Here are some traits that stand out. Keep in mind that some handwriting is occupation-determined. For instance, most folks think doctors have terrible handwriting, barely legible. Well, it is, many times. It’s occupation-related. They write so many prescriptions that their handwriting deteriorates. Engineers, many times print everything (doesn’t matter for analysis if it’s printed or cursive or even what cursive method they learned). That’s because they write lots of memos and they have to be clear. That’s job related. Although, there’s another factor at work with engineers. Many of their personalities tend to be “things-oriented” rather than “people-oriented.” That makes a person who is or has learned to be wary of other people Therefore, many of them print in their casual life as well, and that’s considered a negative trait. People instinctively realize that their handwriting reveals their personalities and when a person prints, you have to make sure it’s not just a job-related habit. It may also indicate a person who doesn’t want others to know the “real” him. A person who not only prints, but always prints in all capitals, is really a person who doesn’t want others to know the real person he is. Doesn’t mean he’s a psychopath or anything; just means this is a person who will probably not reveal his inside self to others until after a long time when he finally feels he can trust them.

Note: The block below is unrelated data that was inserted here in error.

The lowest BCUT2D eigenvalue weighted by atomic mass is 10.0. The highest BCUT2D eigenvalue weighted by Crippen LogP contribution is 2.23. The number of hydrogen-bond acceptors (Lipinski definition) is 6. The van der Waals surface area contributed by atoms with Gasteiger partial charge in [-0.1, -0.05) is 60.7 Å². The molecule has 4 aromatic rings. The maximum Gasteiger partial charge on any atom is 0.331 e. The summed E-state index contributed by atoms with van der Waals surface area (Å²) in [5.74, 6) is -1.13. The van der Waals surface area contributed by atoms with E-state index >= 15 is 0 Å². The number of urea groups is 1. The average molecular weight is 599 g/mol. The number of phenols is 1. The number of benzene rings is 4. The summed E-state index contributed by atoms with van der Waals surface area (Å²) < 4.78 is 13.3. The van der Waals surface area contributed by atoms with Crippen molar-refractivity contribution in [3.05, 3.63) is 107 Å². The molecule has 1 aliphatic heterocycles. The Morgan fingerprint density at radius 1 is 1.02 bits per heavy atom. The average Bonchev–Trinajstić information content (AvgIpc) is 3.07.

Most people hide their real selves. The thing is, they can hide it from others, even close relatives like a wife or husband, but they can’t hide it in their handwriting.